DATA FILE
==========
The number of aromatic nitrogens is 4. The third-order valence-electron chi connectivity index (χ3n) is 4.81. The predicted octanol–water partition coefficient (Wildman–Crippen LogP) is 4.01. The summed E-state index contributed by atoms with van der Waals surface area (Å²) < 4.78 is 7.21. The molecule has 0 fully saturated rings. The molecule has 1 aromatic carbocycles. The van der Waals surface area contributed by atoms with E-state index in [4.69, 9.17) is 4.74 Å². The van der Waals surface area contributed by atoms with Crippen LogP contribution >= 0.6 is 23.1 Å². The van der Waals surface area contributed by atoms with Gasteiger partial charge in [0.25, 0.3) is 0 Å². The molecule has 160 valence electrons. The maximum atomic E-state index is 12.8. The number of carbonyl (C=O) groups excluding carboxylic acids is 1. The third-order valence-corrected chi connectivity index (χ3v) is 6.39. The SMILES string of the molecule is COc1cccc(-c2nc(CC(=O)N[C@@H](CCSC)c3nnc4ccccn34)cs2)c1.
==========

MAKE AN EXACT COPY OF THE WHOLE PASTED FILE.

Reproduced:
The number of aromatic nitrogens is 4. The third-order valence-electron chi connectivity index (χ3n) is 4.81. The predicted octanol–water partition coefficient (Wildman–Crippen LogP) is 4.01. The summed E-state index contributed by atoms with van der Waals surface area (Å²) < 4.78 is 7.21. The molecule has 0 fully saturated rings. The molecule has 1 aromatic carbocycles. The van der Waals surface area contributed by atoms with E-state index in [4.69, 9.17) is 4.74 Å². The van der Waals surface area contributed by atoms with Crippen LogP contribution >= 0.6 is 23.1 Å². The van der Waals surface area contributed by atoms with Gasteiger partial charge in [0.25, 0.3) is 0 Å². The molecule has 160 valence electrons. The maximum atomic E-state index is 12.8. The number of carbonyl (C=O) groups excluding carboxylic acids is 1. The third-order valence-corrected chi connectivity index (χ3v) is 6.39. The SMILES string of the molecule is COc1cccc(-c2nc(CC(=O)N[C@@H](CCSC)c3nnc4ccccn34)cs2)c1.